Q My builder tells me I that I’m required to plant shade trees at my newly build home before the final certificate of occupancy will be issued. Why do I have to plant trees that I do not want?
A Well, trees really are the answer. Trees are the answer to so many of our current climate and environmental issues. Quite honestly, local governments recognize that if it weren’t required, lots of folks — including yourself — would not plant canopy trees at all.
You didn’t share your reasons for not wanting shade trees, but I’ve heard them all. Let me enlighten you on the importance of canopy trees in our neck of the woods.
Planting trees is especially vital in the suburban landscape, to replace those displaced by rampant and sometimes thoughtless development. Do you realize how important it is to maintain a tree canopy? These amazing miracles of nature remove pollutants from air, soil and water. The roots of trees filter rainwater and slow runoff, which benefits our aquifers and surface waters. Since roots also take up nutrients, the amount of those nutrients draining into our waterways is naturally reduced.
But the biggest reason trees are our friend is found in that wonderful thing called a canopy. There is nothing more glorious than sitting under a shade tree on the hottest of days to escape that relentless sun. But consider not only that. As you relax peacefully, that tree is sequestering carbon dioxide and emitting oxygen in the process. CO2 is a major component in the greenhouse gases responsible for global warming. And there can be no argument that we all like oxygen. It’s really a win-win.
The shade from canopy trees can reduce your home air conditioning cost by as much as 50 percent. Do I have your attention now? They are our natural air conditioners. Evaporation from leaves creates a natural cooling system — one of the reasons it’s cooler in the country than in the city.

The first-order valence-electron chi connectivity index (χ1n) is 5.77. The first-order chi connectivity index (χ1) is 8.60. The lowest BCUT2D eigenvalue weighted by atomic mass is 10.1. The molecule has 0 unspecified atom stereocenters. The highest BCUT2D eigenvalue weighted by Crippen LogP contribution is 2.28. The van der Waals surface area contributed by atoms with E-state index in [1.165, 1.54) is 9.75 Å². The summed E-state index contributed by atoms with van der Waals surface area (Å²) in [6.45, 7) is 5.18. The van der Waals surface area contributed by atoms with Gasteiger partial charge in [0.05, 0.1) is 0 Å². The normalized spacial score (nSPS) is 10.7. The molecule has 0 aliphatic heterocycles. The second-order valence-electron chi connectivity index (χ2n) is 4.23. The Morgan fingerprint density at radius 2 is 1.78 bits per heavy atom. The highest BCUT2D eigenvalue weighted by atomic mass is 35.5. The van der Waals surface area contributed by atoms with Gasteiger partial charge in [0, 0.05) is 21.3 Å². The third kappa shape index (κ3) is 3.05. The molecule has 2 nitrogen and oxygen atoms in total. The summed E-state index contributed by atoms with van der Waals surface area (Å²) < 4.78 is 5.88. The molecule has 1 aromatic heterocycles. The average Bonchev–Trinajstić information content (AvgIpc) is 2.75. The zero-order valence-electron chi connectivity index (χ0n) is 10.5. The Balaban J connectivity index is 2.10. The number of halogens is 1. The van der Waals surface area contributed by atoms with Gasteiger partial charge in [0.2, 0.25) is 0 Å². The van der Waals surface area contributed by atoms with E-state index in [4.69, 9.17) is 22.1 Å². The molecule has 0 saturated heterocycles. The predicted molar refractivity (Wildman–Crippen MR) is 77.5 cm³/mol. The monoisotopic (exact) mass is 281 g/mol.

And if that were not enough, trees absorb and block sound, helping to reduce noise pollution. They provide food and shelter for wildlife of all sorts, many of which depend on trees for their very existence — including the birds you so enjoy watching with your morning coffee.
Are you convinced yet? Having trees in your little part of the world gets you all these services and more, and you don’t even have to pay for them. Pretty sure God thought this one through and gave us just what we needed. How could it get any better than that?
Now, knowing full well that you’re not completely satisfied yet, here are a few other thoughts. That whole “raking leaves in the fall” chore is in the past. It’s up north where it belongs. “Leaf” it behind. We have so few truly and completely deciduous trees in Southwest Florida that raking leaves is not an issue anyway. And maintenance is a breeze when you select trees that are naturally suited to our sometimes-harsh environment.
Today, suburban homes are being built with footprints that cover so much of the lot that there isn’t much room for green space. Tree planting becomes even more necessary to help balance our carbon footprint. Having said that, it can be challenging to fit trees into your available space — but be assured there is an adaptable tree for every situation. A good landscape designer can steer you in the right direction and introduce you to varieties that will be a good fit. Also, check out available options at local nurseries.
I haven’t yet gotten into the aesthetics of having trees in your neighborhood. Homes in neighborhoods with lots of mature trees are valued higher and sell faster than those in areas that are bleak and sterile in the absence of them. Now that really had to get your attention!
Want palm trees instead? I love palms, I think every Florida yard should have several. They fit nicely in the overall goal of creating a pleasing and natural environment and they have their own attributes, but they do not offer the same benefits as shade trees. It’s not a matter of either-or, so by all means plant both. The more trees, the better. It’s really a matter of doing the right thing for your neighborhood and for our planet. It’s also a matter of law.
So, here’s the gig: Without the presence of an abundance of shade trees here in sunny Florida, we would fry from May to November. Plants would shrivel and animals would succumb to heat. It’s not just being under the tree in the shade that cools us down, it’s the collective actions of a multitude of trees doing what they do that makes all living things able to adapt and tolerate the heat that we call summer here. And it works in reverse too. Trees help to insulate the earth during winter — yes, we do actually have a few days of winter every year.
So don’t dismiss the idea of a few shade trees in that new green space you’ll soon call home. Appreciate those trees for all the things they’ll give back to you and to all of us, both now and in the future.